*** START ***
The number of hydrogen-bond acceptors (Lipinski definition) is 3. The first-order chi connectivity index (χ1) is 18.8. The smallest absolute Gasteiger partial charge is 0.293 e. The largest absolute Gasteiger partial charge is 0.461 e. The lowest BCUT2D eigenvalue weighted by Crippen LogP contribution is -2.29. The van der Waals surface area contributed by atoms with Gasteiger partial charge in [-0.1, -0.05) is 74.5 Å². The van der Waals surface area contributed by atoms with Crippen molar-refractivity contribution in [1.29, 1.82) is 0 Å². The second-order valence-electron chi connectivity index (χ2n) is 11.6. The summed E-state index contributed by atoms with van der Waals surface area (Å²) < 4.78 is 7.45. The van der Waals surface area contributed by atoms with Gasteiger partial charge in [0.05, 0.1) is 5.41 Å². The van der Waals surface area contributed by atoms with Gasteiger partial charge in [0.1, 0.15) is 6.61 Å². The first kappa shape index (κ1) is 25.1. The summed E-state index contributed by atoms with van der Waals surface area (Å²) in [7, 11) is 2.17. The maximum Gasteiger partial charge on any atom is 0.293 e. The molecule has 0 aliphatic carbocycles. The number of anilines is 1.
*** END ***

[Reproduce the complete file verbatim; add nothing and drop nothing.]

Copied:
The number of hydrogen-bond acceptors (Lipinski definition) is 3. The first-order chi connectivity index (χ1) is 18.8. The smallest absolute Gasteiger partial charge is 0.293 e. The largest absolute Gasteiger partial charge is 0.461 e. The lowest BCUT2D eigenvalue weighted by Crippen LogP contribution is -2.29. The van der Waals surface area contributed by atoms with Gasteiger partial charge in [-0.1, -0.05) is 74.5 Å². The van der Waals surface area contributed by atoms with Crippen molar-refractivity contribution in [1.29, 1.82) is 0 Å². The second-order valence-electron chi connectivity index (χ2n) is 11.6. The summed E-state index contributed by atoms with van der Waals surface area (Å²) < 4.78 is 7.45. The van der Waals surface area contributed by atoms with Gasteiger partial charge in [0.05, 0.1) is 5.41 Å². The van der Waals surface area contributed by atoms with Gasteiger partial charge in [0.1, 0.15) is 6.61 Å². The first kappa shape index (κ1) is 25.1. The summed E-state index contributed by atoms with van der Waals surface area (Å²) in [7, 11) is 2.17. The maximum Gasteiger partial charge on any atom is 0.293 e. The molecule has 0 aliphatic carbocycles. The number of anilines is 1.